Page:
342 pages, Figs, tabs
This book applies the basic principles of nutrition to the study of fish, reptiles, birds, and mammals in their natural environments. The acquisition of food, its digestion and absorption, and the retention and utilization of energy substrates, water and other nutrients are treated in detail.
This integrated approach connects behavioral, morphological, and biochemical traits of animals to their life histories and their responses to variable and changing environments. The authors also provide a practical framework for understanding the interactions between food resources and wildlife populations, and for managing the harvest of abundant species and the conservation of threatened populations.
"Integrative Wildlife Nutrition" provides a general reference work for students and professionals in animal physiology and ecology, conservation biology, and wildlife management. Lecturers can use this text for wildlife and conservation biology programs and as a reference source for related courses in animal ecology.
From the reviews: "The combined insights and disciplinary specialties of Barboza (Univ. of Alaska), Parker ! and Hume (Univ. of Sydney, Australia) successfully meld to provide this unique resource for the wildlife scientist. ! The use of simple, standard-format tables for calculation examples throughout the text provides the reader a welcome tool as well as familiar continuity. ! References throughout are comprehensive, the writing style is seamless, and figures, photos, and tables are appropriate in number. Summing Up: Recommended. Upper-division undergraduate through professional collections." (E. S. Dierenfeld, Choice, Vol. 47 (3), November, 2009)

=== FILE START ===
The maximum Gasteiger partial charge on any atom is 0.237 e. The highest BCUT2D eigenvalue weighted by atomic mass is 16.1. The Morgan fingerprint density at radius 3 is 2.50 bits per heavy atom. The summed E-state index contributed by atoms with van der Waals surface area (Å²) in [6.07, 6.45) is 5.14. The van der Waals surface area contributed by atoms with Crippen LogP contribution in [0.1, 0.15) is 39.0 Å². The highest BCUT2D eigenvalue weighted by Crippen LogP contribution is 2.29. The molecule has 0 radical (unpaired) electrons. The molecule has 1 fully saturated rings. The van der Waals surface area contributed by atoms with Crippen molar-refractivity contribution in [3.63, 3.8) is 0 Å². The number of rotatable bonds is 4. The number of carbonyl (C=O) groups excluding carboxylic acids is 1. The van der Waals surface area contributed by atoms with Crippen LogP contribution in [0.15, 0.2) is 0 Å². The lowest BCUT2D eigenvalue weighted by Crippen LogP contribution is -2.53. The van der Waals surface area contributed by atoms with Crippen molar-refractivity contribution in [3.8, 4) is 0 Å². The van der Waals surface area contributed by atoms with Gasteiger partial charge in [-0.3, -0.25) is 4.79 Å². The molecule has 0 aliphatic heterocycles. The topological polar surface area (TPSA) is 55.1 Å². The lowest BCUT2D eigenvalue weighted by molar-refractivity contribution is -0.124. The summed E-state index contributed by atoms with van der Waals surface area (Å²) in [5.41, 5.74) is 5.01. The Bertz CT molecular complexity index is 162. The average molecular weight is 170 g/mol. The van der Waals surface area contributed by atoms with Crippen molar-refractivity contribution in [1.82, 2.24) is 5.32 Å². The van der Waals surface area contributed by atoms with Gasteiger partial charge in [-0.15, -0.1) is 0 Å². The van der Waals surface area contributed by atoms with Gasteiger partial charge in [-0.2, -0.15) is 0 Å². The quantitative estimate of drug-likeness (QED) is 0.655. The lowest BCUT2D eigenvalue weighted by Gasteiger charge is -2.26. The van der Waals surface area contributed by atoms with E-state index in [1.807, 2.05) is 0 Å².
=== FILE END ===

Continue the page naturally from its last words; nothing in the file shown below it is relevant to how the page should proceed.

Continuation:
Contents1 Introduction: common themes across diverse taxa1.1 Resource supply and organismal demand 1.2 Principal components of animals and plants1.3 Scaling body size and demands for energy and nutrients1.4 Dietary requirements and nutritional niche1.5 Summary: introductionPart I Functional Relationships2 Food and populations2.1 Population growth and animal density2.2 Individual demands and food limits2.3 Trophic relationships2.4 Environmental variation2.5 Summary: populations3 Feeding dynamics: functional and behavioral responses3.1 Functional response and diet breadth3.2 Predicting foraging behavior with models3.2.1 Optimal foraging time3.2.2 Risk-sensitive foraging3.3 Mechanics of foragingU3.4 Form and function of the mouth3.5 Mechanisms of foods3.5.1 Physical characteristics of foods3.5.2 Chemical characteristics of foods3.6 Summary: feeding dynamics4 Measuring food consumption4.1 UAdjustment and steady state4.2 Direct measures of intake4.2.1 Behavioral observations of food intake4.2.2 Food intake by mass balance4.2.3 Digestible and metabolizable food intake4.3 Indirect measures of intake4.3.1 Measuring intake with indigestible markers4.3.2 Measuring intake with digestible markers4.4 Summary: food consumption5 Digestive function5.1 Food intake, digestive efficiency and digestive tract capacity5..2 Reaction rates and retention time5.3 Common functions of digestive systems5.4 Digesta flow5.4.1 Digesta flow in the foregut of ruminants and kangaroos5.4.2 Digesta flow in the hindgut of herbivores5.5 Optimizing digestive systems5.6 Summary: digestive function Part II Substrates and Tissue Constituents6 Carbohydrates: sugars, fiber and fermentationU6.1 Complementary substrates for metabolism6.2 Functions of carbohydrates6.3 Functional chemistry of carbohydrates6.4 Digestion and absorption of non-structural carbohydrates6.5 Glucose metabolism and homeostasis6.6 Digestion of structural carbohydrates6.7 Microbial fermentation6.7.1 Host-microbe relationshipsU6.8 Summary: carbohydrates7 Lipids: fatty acids and adipose tissue7.1 Functional chemistry of fatty acids7.2 Classes of lipids7.3 Digestion and transport of lipids7.4 Fat synthesis and mobilization7.5 Summary: lipids8 Nitrogenous substrates: nucleic acids to amino excretion8.1 Amino acids and essentiality8.2 Proteins and digestion8.3 Intermediary metabolism of amino acids8.4 Nucleic acids and digestion8.5 Nitrogen metabolism8.5.1 Ammonia8.5.2 Urea8.5.3 Uric acid8.5.4 Creatinine8.6 Nitrogen balance and the requirement for N8.6.1 Endogenous urinary N8.6.2 Fecal N losses8.6.3 Protein quality8.7 Summary: nitrogen9 Metabolic constituents: water, minerals and vitamins9.1 Water and electrolytes9.1.1 Transport mechanisms9.1.2 Aquatic exchanges of water9.1.3 Terrestrial exchanges of water9.1.4 Water turnover and balance9.2 Minerals9.2.1 Sodium, chlorine, and potassium9.2.2 Calcium and phosphorus9.2.3 Magnesium and sulfurU9.2.4 Trace metals9.2.5 Iodine and selenium9.3 Vitamins9.3.1 Water-soluble vitamins22.214.171.124 B vitamins126.96.36.199 Vitamin C9.3.2 Fat-soluble vitamins188.8.131.52 Vitamin A184.108.40.206 Vitamin D220.127.116.11 Vitamin E18.104.22.168 Vitamin K9.4 Summary: metabolic constituentsPart III Energy and Integration10 Energy: carbon as a fuel and a tissue constituent10.1 Energy flow and balance10.1.1 Digestible energy10.1.2 Metabolizable energy10.1.3 Net energy10.2 Measuring energy expenditure10.3 Basal metabolism and maintenance of the body10.4 Temperature10.4.1 Ectothermy10.4.2 Endothermy10.5 Activity10.6 Energy budgets and field metabolic rate10.7 Body condition10.7.1 Morphometry10.7.2 Chemical composition10.8 Survival10.9 Reproduction10.9.1 Life History10.9.2 Capital-income continuum10.10 Growth10.11 Summary: energy11 Integrating nutrient supply and demand in variable environments11.1 Neuro-endocrine integration of food intake and metabolism11.2 Stressors11.3 Plasticity of food intake and production11.4 Global climate change11.5 Resilience and wildlife11.6 Conclusion ReferencesList of Common and Scientific Names of Animals and PlantsIndex
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